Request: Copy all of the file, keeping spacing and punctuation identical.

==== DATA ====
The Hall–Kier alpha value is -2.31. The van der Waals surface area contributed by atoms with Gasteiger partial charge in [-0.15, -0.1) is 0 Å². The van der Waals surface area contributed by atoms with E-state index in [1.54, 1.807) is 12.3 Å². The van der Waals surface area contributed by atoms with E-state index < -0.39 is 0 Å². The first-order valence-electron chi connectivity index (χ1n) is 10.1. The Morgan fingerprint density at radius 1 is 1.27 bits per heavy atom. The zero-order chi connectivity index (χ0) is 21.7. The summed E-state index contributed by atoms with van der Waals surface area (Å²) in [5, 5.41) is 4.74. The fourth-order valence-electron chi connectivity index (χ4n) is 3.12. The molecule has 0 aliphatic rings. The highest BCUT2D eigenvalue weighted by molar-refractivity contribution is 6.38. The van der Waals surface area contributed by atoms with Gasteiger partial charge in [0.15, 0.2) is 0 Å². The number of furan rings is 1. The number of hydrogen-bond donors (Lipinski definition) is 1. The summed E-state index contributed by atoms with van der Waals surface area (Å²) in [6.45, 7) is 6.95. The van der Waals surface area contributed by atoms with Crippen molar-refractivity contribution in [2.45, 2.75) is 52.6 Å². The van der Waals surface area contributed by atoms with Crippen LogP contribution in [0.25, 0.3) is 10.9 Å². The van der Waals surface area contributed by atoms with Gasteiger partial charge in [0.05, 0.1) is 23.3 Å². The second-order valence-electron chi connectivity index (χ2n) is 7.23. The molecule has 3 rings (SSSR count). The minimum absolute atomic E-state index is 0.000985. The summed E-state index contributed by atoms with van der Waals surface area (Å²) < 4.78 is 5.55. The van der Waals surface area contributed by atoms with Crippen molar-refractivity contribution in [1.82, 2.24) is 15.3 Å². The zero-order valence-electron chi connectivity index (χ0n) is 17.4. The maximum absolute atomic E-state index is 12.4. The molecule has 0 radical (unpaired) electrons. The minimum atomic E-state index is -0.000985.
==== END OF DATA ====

The Hall–Kier alpha value is -2.31. The van der Waals surface area contributed by atoms with Gasteiger partial charge in [-0.15, -0.1) is 0 Å². The van der Waals surface area contributed by atoms with E-state index in [1.54, 1.807) is 12.3 Å². The van der Waals surface area contributed by atoms with E-state index < -0.39 is 0 Å². The first-order valence-electron chi connectivity index (χ1n) is 10.1. The Morgan fingerprint density at radius 1 is 1.27 bits per heavy atom. The zero-order chi connectivity index (χ0) is 21.7. The summed E-state index contributed by atoms with van der Waals surface area (Å²) in [5, 5.41) is 4.74. The fourth-order valence-electron chi connectivity index (χ4n) is 3.12. The molecule has 0 aliphatic rings. The highest BCUT2D eigenvalue weighted by molar-refractivity contribution is 6.38. The van der Waals surface area contributed by atoms with Gasteiger partial charge in [0.15, 0.2) is 0 Å². The number of furan rings is 1. The number of hydrogen-bond donors (Lipinski definition) is 1. The summed E-state index contributed by atoms with van der Waals surface area (Å²) in [6.45, 7) is 6.95. The van der Waals surface area contributed by atoms with Crippen molar-refractivity contribution in [2.45, 2.75) is 52.6 Å². The van der Waals surface area contributed by atoms with Crippen LogP contribution in [0.25, 0.3) is 10.9 Å². The van der Waals surface area contributed by atoms with Gasteiger partial charge in [0.05, 0.1) is 23.3 Å². The second-order valence-electron chi connectivity index (χ2n) is 7.23. The molecule has 3 rings (SSSR count). The minimum absolute atomic E-state index is 0.000985. The summed E-state index contributed by atoms with van der Waals surface area (Å²) < 4.78 is 5.55. The van der Waals surface area contributed by atoms with Crippen molar-refractivity contribution in [1.82, 2.24) is 15.3 Å². The zero-order valence-electron chi connectivity index (χ0n) is 17.4. The maximum absolute atomic E-state index is 12.4. The molecule has 0 radical (unpaired) electrons. The minimum atomic E-state index is -0.000985.